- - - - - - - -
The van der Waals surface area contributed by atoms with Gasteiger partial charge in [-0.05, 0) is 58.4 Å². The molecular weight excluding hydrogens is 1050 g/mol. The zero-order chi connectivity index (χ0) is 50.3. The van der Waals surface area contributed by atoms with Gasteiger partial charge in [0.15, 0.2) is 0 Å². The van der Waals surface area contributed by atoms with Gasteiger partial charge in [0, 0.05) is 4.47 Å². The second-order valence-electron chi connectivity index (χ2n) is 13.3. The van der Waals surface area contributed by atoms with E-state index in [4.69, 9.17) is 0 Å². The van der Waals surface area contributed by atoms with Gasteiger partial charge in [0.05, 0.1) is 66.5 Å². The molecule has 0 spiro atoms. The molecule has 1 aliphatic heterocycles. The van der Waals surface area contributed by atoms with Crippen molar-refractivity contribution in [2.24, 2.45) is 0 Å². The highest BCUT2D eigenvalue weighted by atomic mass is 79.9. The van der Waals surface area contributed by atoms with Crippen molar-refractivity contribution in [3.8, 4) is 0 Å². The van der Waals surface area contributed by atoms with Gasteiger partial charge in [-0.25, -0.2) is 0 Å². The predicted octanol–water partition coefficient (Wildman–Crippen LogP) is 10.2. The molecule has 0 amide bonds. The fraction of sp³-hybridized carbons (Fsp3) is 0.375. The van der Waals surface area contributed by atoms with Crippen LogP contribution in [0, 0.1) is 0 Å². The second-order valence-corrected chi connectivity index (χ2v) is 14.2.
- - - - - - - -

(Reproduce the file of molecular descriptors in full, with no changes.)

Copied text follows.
The van der Waals surface area contributed by atoms with Gasteiger partial charge in [-0.05, 0) is 58.4 Å². The molecular weight excluding hydrogens is 1050 g/mol. The zero-order chi connectivity index (χ0) is 50.3. The van der Waals surface area contributed by atoms with Gasteiger partial charge in [0.15, 0.2) is 0 Å². The van der Waals surface area contributed by atoms with Gasteiger partial charge in [0, 0.05) is 4.47 Å². The second-order valence-electron chi connectivity index (χ2n) is 13.3. The van der Waals surface area contributed by atoms with E-state index in [4.69, 9.17) is 0 Å². The van der Waals surface area contributed by atoms with Gasteiger partial charge in [0.05, 0.1) is 66.5 Å². The molecule has 0 spiro atoms. The molecule has 1 aliphatic heterocycles. The van der Waals surface area contributed by atoms with Crippen molar-refractivity contribution in [2.24, 2.45) is 0 Å². The highest BCUT2D eigenvalue weighted by atomic mass is 79.9. The van der Waals surface area contributed by atoms with Crippen molar-refractivity contribution in [3.8, 4) is 0 Å². The van der Waals surface area contributed by atoms with Gasteiger partial charge in [-0.25, -0.2) is 0 Å². The predicted octanol–water partition coefficient (Wildman–Crippen LogP) is 10.2. The molecule has 0 amide bonds. The fraction of sp³-hybridized carbons (Fsp3) is 0.375. The van der Waals surface area contributed by atoms with Crippen LogP contribution in [0, 0.1) is 0 Å². The second-order valence-corrected chi connectivity index (χ2v) is 14.2.